For readers that may not be familiar with the Passover tradition, Passover is said to have originated when Moses brought the tenth plague to Pharoah, as instructed by God, which was a cloud of death that would pass Ober every home in Egypt killing the firstborn son of every family. The Israelites were instructed to sacrifice a lamb and paint its blood over every doorway as a sign to God to pass over their home and stare their children. It is said that Pharaoh’s son died during this plague and was what ultimately led to him allowing the Israelites to leave Egypt.
Once the Israelites were safely out of Egypt they celebrated Passover to give thanks to God for freeing them from bondage. Because they had left Egypt in such a rush, they had been unable to bake leavened bread (made with yeast) to adequately prepare for their Exodus from Egypt so they were forced to use unleavened bread, along with a lamb for the sacrifice, for their feast. This tradition continues today and was the tradition followed on the night of the Last Supper with Jesus and his disciples.
What made this particular Passover historically significant, and fundamentally transformative with regard to God’s covenant with the Israelites, was what Jesus said and the way he conducted the feast.
There are a number of resources publicly available that provide an account of the exchange between Jesus and his disciples at the Last Supper, but we chose “Learning Religions” purely on the basis of it not being founded in religious dogma. This is their narrative about the moment:
[“Then Jesus took the bread and the wine and asked God the Father to bless it. He broke the bread into pieces, giving it to his disciples, and said, “This is my body, given for you. Do this in remembrance of me.”
Then Jesus took the cup of wine and shared it with his disciples. He said, “This wine is the token of God’s new covenant to save you — an agreement sealed with the blood I will pour out for you.” He told all of them, “I will not drink wine again until the day I drink it new with you in my Father’s Kingdom.”]
Thus, according to the religion of Christianity that formed after his crucifixion, would the New Covenant, foretold by Isaiah and consummated with the body and blood of Jesus himself, become the sacrificial “Lamb of God”, and be given in sacrifice on the altar of Man.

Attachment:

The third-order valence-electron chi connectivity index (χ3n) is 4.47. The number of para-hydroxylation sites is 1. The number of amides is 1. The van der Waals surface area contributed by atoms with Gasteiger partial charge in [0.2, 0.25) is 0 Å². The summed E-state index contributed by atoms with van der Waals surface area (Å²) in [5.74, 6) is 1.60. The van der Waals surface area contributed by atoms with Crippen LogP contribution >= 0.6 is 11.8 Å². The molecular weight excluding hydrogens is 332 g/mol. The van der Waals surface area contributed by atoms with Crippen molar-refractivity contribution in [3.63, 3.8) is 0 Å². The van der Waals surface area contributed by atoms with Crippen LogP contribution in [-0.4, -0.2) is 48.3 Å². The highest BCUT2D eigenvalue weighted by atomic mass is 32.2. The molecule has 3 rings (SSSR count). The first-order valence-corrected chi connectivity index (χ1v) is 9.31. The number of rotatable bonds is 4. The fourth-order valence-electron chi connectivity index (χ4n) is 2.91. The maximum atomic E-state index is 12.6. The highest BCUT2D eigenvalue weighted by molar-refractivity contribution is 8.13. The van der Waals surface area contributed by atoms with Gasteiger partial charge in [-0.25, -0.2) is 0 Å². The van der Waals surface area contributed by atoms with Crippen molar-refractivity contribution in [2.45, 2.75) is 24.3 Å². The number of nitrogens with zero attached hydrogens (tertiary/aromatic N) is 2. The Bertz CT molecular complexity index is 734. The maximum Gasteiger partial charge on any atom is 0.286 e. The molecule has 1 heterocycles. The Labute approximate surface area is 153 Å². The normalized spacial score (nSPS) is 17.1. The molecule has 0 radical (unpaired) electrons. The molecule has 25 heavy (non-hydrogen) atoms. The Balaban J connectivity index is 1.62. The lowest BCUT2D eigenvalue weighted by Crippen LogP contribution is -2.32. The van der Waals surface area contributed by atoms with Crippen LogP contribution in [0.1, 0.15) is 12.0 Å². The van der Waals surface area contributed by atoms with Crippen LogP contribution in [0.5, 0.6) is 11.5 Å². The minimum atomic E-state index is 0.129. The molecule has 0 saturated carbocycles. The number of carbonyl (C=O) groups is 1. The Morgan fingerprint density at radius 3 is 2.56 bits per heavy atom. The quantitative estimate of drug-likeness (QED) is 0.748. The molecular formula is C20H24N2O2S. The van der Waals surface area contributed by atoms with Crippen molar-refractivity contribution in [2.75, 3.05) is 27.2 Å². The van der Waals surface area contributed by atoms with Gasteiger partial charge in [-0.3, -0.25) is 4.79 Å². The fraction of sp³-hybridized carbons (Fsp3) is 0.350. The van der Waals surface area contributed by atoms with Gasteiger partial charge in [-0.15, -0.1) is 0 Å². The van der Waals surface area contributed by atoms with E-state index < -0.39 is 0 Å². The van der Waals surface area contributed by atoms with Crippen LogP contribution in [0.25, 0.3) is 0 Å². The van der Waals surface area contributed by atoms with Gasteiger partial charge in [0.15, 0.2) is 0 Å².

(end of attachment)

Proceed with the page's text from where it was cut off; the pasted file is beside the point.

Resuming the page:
It is easy enough to suggest that, in this way, Jesus essentially martyred himself in the name of what he believed. But that is, we think, too narrowly focused, and misses the larger point of how this separates the men of the original Covenant with God from the New Covenant Jesus struck, not just with God, but with all of mankind through his physical and very personal sacrifice.
The currency of this “new” agreement, now between Jesus and all of Humankind, was the sacrifice of his own body and blood, and the promise of eternal life in the Kingdom of Heaven, in exchange for their faith in him, adherence to his teachings, and an eternal commitment to love one another as he had loved them.
He knew he was going to die and he knew he was going to suffer greatly as he was beaten and tortured and scourged and ultimately nailed to a cross. His faith in God, and his belief in the prophecies that came before him, shaped his passion and informed his commitment to giving his own life in sacrifice to atone for the sins of humanity.
As we will see in the pages ahead, keeping in mind our already established three-generation rule, humankind continues to show us that we are innately predisposed to fail at keeping our promises if we are given sufficient time to avoid suffering the consequences for breaking them.
After the death of Jesus, his disciples and his followers would eventually leave Jerusalem and spread out in multiple directions. By and large, they were considered by much of the leadership in the temple that had stood against Jesus as co-conspirators or outright criminals against the establishment. Although impart motivated by fear, by and large, they set out to “spread the good news” of the Resurrection of Jesus, and all his good works, along with his promise of eternal life in the kingdom of God. This would lead, over the course of many years, to countless new churches and converts to Christianity across much of the region.
As the numbers of the faithful grew they became an ever-increasing threat to the Roman empire as growing numbers of Romans began to put down their gods and their idols and convert to the new ways of Christianity. Many of the disciples would be persecuted or jailed or even crucified. The biblical narrative tells us that Peter, himself, was eventually crucified in Rome by Emperor Nero some 60 years after the death of Jesus. It is said that he specifically asked to be crucified upside down because he did not believe he was worthy enough to die the same way as Jesus had died. And although the Vatican would not be established for a thousand years after his death, the Papacy began with Peter and has continued, uninterrupted, ever since.
Less than four centuries after the death of Jesus the Roman Empire splintered into two pieces; the Western Empire, which began its final death spiral around 396, and the Eastern Empire… Byzantium… which would survive another thousand years before being overrun by the Ottomans in 1453.
There are plenty of opinions about the reasons the great Roman Empire fell, but there are several, in particular, that directly relate to our narrative here.
Western Rome, after centuries of extravagance and largesse within the deeply corrupt Ruling Authority and the Elite Class, saw its economy begin to fall apart. It spread itself too thin, over-invested in expansion activities it could not afford and relied too heavily on its slave labor forces to do the work of the empire. The Roman Legions were stretched too thin and weakened by endless wars and incursions by the Barbarian horde. Finally, porous borders, overrun by Barbarians fleeing the war zones and the mass migration of Germanic tribes, the Huns, the early Slavs, and the Eurasian nomads may well have been the final nail in Western Rome’s coffin.